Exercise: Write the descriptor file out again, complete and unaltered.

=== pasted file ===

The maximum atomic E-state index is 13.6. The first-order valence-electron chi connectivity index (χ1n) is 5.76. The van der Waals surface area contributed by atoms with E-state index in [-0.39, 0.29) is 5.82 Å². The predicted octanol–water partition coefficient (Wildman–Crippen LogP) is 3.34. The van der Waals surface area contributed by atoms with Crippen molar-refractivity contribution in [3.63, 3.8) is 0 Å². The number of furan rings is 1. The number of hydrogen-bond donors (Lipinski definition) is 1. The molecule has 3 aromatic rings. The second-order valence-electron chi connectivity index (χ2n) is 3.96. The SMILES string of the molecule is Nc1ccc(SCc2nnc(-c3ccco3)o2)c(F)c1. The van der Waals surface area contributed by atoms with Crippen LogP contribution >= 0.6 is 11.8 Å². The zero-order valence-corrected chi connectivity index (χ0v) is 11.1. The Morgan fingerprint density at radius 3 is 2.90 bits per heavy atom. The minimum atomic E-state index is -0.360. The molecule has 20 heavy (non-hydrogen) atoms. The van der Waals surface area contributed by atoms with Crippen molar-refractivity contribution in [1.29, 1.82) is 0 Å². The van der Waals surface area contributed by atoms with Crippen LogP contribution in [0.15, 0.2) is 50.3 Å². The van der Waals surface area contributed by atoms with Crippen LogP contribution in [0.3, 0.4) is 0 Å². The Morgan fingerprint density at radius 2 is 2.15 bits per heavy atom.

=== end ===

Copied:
The maximum atomic E-state index is 13.6. The first-order valence-electron chi connectivity index (χ1n) is 5.76. The van der Waals surface area contributed by atoms with E-state index in [-0.39, 0.29) is 5.82 Å². The predicted octanol–water partition coefficient (Wildman–Crippen LogP) is 3.34. The van der Waals surface area contributed by atoms with Crippen molar-refractivity contribution in [3.63, 3.8) is 0 Å². The number of furan rings is 1. The number of hydrogen-bond donors (Lipinski definition) is 1. The molecule has 3 aromatic rings. The second-order valence-electron chi connectivity index (χ2n) is 3.96. The SMILES string of the molecule is Nc1ccc(SCc2nnc(-c3ccco3)o2)c(F)c1. The van der Waals surface area contributed by atoms with Crippen LogP contribution >= 0.6 is 11.8 Å². The zero-order valence-corrected chi connectivity index (χ0v) is 11.1. The Morgan fingerprint density at radius 3 is 2.90 bits per heavy atom. The minimum atomic E-state index is -0.360. The molecule has 20 heavy (non-hydrogen) atoms. The van der Waals surface area contributed by atoms with Crippen molar-refractivity contribution in [1.29, 1.82) is 0 Å². The van der Waals surface area contributed by atoms with Crippen LogP contribution in [0.15, 0.2) is 50.3 Å². The van der Waals surface area contributed by atoms with Crippen LogP contribution in [0.3, 0.4) is 0 Å². The Morgan fingerprint density at radius 2 is 2.15 bits per heavy atom.